“The mission of the SSTF (Safe Streets Task Force) is to identify and target for prosecution criminal enterprise groups responsible for drug trafficking, money laundering and crime of violence such as murder, aggravated assault, and robbery,” Ramsey, Oregon’s lead FBI agent, wrote to the city to explain the task force’s goals.
Ramsey said the task force agreements will allow law enforcement to share resources and expertise.
In recent years in Oregon, Portland police have worked with FBI agents in similar cooperative investigations that have led to federal racketeering conspiracy cases pending against members of the Gypsy Joker Outlaw Motorcycle Club and Hoover street gang members.
Motorcycle club members are accused in a 2015 torture-style murder of a former member and Hoover members were charged in 2019 in three killings and other crimes to gain standing in the gang, according to prosecutors.
The FBI, as well as federal and state prosecutors, have been working the last several months to gain Wheeler’s support for the federal task force.
Once Portland’s city attorney signed off on a written agreement with federal authorities, Schmidt played an unusual role, asked by the mayor’s office to help sell the idea to the other four city commissioners though the move wasn’t going before council for a vote.
The City Council last June eliminated the Police Bureau’s dedicated Gun Violence Reduction Team, citing concerns about its disproportionate number of stops involving people of color, and just last week chose not to provide any additional funding to the Police Bureau to help it address the increased violence. Instead, it voted to set aside $6 million to bolster community-based support and outreach groups and to hire 24 seasonal, unarmed park rangers.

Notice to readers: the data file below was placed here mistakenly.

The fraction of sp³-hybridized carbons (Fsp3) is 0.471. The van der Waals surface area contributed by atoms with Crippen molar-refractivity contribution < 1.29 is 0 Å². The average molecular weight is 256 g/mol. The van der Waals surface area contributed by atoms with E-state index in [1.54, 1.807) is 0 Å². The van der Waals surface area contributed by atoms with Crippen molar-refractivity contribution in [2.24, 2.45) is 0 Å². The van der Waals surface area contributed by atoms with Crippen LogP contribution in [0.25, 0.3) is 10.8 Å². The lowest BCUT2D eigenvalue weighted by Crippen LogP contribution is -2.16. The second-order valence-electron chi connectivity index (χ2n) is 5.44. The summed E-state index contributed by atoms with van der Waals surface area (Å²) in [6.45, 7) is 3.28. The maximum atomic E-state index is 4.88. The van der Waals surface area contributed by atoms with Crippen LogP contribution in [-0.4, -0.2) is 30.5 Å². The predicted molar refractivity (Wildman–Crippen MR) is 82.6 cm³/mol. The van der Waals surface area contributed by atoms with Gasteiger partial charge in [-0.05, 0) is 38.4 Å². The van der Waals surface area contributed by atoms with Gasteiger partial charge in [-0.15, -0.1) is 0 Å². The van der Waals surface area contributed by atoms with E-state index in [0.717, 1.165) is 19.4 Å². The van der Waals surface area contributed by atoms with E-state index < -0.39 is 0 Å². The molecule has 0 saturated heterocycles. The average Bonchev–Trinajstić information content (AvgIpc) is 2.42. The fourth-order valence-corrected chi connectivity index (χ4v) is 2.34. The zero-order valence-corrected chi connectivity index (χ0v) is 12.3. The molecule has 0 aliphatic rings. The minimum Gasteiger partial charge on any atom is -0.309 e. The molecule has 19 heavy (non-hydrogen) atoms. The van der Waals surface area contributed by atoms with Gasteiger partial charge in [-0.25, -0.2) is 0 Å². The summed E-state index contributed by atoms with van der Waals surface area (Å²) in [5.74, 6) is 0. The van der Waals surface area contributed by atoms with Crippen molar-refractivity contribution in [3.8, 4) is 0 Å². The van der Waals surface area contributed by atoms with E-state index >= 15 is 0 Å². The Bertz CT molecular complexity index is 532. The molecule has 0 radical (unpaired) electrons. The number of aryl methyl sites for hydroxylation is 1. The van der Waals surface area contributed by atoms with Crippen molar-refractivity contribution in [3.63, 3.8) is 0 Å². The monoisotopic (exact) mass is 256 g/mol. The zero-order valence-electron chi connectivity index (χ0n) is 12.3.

“It’s my belief that we cannot continue investing money into a broken policing system until we have a truly collaborative process between our City Council and Portlanders at large to set a vision and commit to action that fundamentally rethinks community safety,” Commissioner Jo Ann Hardesty wrote on Twitter on Monday afternoon.
Wheeler welcomes the additional federal resources that the multi-agency task force brings to help address the significant spike in shootings, said his spokesman, Jim Middaugh.
“From our perspective, we know that because we have limited capacity, we’re going to ask these officers to work overtime, and this will help us defray those overtime costs. That’s a terrific win for the city of Portland,” he said.
Ramsey said the city’s support of community-based street level outreach programs and family services is also essential. “The community efforts need to happen. That’s going to stop tomorrow’s shooter,” he said. “Hopefully, the young person getting peer pressured into picking up that gun will be deterred.”
Police and some city violence prevention leaders have cited the elimination of the Police Bureau’s specialized gun violence enforcement team as one of the factors in the rise of violence, emboldening people to settle disputes or intimidate rivals with guns.
Fatal shootings surged last summer — with 41 shooting homicides in the last half of the year compared with only three from January through June.
Criminologists say many factors may be at play, pointing to pandemic-enforced social isolation, the closure of schools and youth social and sports programs, economic calamity, civil unrest, cuts to police budgets, challenges to police legitimacy and resulting reluctance of police to intervene out of fear they’ll get in trouble.
Gun violence also has plagued other big American cities in the last year, including New York, Los Angeles, Washington, D.C., Seattle, Memphis and Phoenix.
Some administrative background checks, security clearances and training must be completed before the task force is up and running, officials said.
“I’m glad we were able to get this agreement in place,” Ramsey said. “Now the real work begins.”